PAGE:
In 2015‘s Asia’s Cauldron, Robert D. Kaplan puts all kinds of Vietnamese government heavy-handedness down to officials’ education in the former eastern bloc, producing engineers with “an institutional preference for dams, tunnels, freeways and vast power lines….”
And before us rises a behemoth, the Can Tho bridge, looming high above the Bassac River, the Mekong’s biggest channel to the sea. Reasonably new (2010) and expensive (US$342.6 million), it stretches 2.75 kilometers. A 90-meter approach ramp collapsed during construction killing a disputed number of workers, at least fifty. It replaced a network of ferries.
South of the bridge banana trees and their tropical fruited kin grow hard by the road and women work the verge peddling from don ganhs, those shoulder poles, metaphors for motherly love. Vending dual baskets of fruit or flowers or ceramics or who knows what, mama literally shoulders the burden of breadwinner.
We slam to a sudden complete stop for a mother hen and her four chicks, wee babies. Mama has fluttered out of the way of an oncoming car, the chicks are stranded on the wrong side and all of the Mekong Delta, at least the whole of this highway, comes full stop until the family is reunited.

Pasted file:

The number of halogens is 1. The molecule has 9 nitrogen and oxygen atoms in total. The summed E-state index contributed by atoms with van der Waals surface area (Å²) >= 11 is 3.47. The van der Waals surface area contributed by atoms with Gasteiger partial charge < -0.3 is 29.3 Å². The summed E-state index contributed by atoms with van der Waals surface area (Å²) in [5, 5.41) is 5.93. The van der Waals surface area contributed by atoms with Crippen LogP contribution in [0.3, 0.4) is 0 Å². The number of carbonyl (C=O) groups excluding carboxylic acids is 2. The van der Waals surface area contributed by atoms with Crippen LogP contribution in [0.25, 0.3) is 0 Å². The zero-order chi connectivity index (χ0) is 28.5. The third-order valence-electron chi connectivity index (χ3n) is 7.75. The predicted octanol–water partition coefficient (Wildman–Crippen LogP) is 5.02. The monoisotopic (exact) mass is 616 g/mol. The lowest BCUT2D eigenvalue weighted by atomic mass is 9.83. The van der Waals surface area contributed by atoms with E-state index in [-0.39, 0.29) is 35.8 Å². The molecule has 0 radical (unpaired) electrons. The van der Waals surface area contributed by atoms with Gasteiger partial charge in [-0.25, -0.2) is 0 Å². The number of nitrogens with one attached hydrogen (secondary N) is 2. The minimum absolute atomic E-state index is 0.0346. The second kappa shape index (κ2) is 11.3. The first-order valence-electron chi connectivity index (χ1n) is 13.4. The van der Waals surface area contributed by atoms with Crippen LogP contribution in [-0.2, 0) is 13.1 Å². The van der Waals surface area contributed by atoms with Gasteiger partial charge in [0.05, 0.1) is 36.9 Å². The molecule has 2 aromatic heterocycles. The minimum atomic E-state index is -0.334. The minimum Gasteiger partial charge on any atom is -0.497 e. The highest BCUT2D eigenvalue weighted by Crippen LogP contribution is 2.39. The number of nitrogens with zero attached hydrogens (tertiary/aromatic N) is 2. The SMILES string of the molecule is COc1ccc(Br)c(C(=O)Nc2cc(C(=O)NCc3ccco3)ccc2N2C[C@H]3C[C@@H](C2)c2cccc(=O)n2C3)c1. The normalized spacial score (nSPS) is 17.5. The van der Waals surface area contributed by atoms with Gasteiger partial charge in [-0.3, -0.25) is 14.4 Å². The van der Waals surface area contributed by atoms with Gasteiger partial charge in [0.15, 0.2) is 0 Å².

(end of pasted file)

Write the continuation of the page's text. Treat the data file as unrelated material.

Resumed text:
A billboard welcomes us to Sa Dec City, where dead stops render traffic immobile through cycles of traffic lights. Cops with little blue and white police sticks harass drivers, who can’t flee. Our driver celebrates our arrival by freeing himself from his seat belt. For some relaxed, safe city driving, I guess.
It looks like we’ve found where we’re going. We wait behind a produce truck taking on cargo with Amazon warehouse efficiency. Eggplants, cucumbers, cabbages and potatoes are loaded in, bags filled to bursting. The red onion man cycles up, throws on two bags, cycles off. The ginger man rides up on a scooter and places three see-through bags on the ground at the back of the truck. He toots his little horn as he drives away, summoning the truck’s packing boy from a plastic chair down by the river, who packs them in.